You see that I add an identifier to the image files, too. Thanks to nvALT, I can see images in a note’s preview. But everywhere else, I don’t assume that previewing an image will work. By giving the file a global, system-wide identity, I can reference it by identifier like I usually do. It could look like this in my book manuscript, which is someplace else:

It's important to take a closer look at something. 
See the following chart `<!-- TODO include image §201406180939 -->`

Here, I left a comment4 or annotation for myself which tells me I have to include the image with ID “201406180939” in the final draft. By convention, I can guess that the image is in my Zettelkasten “media” subfolder, which becomes a central repository for graphs and charts.

It doesn’t become an image repository simply because I need some place to put images. It becomes a repository for useful stuff only. If an image seems important, I take Zettel notes and use the image already. This way, the image has to stay in the “media” sub-folder of my note archive anyway.

  1. Even if it didn’t, I wouldn’t care. Maybe I’m a bit extremist when it comes to my Zettelkasten, but I’d rather use relative paths with no effect than losing ground to the app because it imposes weird limitations. Software can change later, but a knowledge archive shouldn’t.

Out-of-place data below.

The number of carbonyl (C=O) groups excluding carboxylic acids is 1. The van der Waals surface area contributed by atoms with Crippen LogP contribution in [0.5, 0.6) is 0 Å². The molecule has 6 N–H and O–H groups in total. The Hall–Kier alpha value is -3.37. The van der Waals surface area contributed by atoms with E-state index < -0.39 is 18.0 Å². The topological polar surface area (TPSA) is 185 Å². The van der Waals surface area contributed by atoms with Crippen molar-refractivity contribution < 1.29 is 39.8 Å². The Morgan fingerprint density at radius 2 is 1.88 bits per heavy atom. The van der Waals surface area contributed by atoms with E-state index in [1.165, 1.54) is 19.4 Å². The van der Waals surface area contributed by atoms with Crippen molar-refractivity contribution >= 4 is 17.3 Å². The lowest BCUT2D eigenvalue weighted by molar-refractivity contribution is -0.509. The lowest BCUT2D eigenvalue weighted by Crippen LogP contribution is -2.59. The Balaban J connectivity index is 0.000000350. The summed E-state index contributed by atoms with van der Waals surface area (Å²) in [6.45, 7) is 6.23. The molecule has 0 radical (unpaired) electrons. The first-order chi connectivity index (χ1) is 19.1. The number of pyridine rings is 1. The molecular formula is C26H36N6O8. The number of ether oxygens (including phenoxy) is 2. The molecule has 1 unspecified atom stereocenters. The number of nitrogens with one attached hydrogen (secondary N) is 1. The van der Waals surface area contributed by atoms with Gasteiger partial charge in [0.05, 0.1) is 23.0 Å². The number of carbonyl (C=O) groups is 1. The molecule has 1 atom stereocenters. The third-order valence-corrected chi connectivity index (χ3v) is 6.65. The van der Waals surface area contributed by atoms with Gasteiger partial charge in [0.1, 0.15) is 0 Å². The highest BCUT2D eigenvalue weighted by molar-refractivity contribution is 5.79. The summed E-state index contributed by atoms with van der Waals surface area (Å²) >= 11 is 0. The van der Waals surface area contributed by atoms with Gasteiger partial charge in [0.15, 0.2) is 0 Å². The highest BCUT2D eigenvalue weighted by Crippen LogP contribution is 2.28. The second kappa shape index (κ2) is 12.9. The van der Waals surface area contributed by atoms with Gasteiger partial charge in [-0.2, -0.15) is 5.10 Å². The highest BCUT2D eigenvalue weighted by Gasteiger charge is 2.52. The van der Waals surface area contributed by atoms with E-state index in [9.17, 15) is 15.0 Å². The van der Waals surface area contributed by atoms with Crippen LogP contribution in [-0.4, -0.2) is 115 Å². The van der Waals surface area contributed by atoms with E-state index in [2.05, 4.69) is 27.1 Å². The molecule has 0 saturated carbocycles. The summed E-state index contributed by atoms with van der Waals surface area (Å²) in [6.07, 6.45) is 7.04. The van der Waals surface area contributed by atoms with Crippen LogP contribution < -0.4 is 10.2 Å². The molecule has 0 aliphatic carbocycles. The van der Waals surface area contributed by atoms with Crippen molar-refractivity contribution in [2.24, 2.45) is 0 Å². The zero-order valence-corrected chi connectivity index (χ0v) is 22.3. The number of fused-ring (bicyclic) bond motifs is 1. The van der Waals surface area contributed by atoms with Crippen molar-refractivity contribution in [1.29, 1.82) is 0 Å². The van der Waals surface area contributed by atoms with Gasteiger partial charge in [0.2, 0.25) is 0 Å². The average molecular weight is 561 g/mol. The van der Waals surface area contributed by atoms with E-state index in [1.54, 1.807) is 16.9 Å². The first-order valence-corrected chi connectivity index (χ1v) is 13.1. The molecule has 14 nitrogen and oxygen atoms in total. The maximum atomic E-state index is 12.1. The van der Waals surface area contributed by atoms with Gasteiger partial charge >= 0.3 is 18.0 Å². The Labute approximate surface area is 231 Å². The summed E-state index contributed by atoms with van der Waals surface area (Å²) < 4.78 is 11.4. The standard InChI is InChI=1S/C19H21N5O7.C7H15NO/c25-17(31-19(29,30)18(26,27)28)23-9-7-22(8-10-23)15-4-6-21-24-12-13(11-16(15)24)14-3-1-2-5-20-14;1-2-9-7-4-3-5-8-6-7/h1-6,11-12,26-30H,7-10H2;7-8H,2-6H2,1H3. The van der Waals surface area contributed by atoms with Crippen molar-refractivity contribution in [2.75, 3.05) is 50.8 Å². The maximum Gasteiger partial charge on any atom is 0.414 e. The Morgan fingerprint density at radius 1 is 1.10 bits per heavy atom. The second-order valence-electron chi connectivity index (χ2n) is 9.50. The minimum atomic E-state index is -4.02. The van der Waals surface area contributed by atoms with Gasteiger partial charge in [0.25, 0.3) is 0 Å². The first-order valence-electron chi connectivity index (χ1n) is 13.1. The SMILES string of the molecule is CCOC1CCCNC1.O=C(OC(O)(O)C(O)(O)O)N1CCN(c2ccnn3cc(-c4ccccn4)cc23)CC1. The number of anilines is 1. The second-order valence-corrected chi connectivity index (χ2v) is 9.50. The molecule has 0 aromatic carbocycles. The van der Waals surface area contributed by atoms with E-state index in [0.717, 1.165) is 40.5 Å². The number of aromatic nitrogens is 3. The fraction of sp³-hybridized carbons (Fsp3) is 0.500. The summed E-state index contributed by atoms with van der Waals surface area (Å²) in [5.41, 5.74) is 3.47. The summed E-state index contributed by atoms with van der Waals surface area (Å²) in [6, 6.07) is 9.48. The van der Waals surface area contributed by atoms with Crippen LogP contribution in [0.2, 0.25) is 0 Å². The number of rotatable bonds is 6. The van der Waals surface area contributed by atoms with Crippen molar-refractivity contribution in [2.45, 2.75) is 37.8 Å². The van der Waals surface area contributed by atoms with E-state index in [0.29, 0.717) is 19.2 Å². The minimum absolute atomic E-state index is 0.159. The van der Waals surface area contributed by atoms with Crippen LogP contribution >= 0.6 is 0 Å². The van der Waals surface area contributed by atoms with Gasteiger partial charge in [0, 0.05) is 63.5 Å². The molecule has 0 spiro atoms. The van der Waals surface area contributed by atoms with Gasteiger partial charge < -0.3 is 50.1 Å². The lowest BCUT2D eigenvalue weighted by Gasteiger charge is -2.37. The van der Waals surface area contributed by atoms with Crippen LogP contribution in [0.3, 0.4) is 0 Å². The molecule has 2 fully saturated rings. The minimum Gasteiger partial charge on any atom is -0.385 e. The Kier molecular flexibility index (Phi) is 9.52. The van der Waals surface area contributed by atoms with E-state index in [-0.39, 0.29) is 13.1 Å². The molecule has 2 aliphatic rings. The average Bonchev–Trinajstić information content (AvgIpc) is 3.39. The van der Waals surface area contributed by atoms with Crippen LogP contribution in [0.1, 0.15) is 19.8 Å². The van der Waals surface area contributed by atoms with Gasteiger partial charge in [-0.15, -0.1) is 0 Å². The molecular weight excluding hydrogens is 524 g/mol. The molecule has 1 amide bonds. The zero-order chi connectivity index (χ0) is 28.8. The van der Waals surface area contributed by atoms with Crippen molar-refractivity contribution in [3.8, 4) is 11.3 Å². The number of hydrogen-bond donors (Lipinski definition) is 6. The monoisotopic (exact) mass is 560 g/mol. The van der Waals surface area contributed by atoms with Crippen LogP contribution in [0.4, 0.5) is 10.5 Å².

2. If that folder doesn’t exist yet, you have to go to ~/Library/Application Support/ instead and create a folder called “nvALT” yourself. The exact capitalization is important. You can find the templates you have to copy there inside the application bundle: /Applications/nvALT.app/Contents/Resources/template.html. To get there, right-click the nvALT application icon in your Applications folder and chose “Show Package Contents” to have a look at the resources bundled with the executable application. Then copy the file from “Contents/Resources/”. 

  3. You could use another protocol like http:// instead, and fetch every image from your own website, for example. This should work, too. I didn’t say it makes sense, though. 

  4. Markdown supports HTML comments. They begin with <!-- and end with -->. I use them heavily.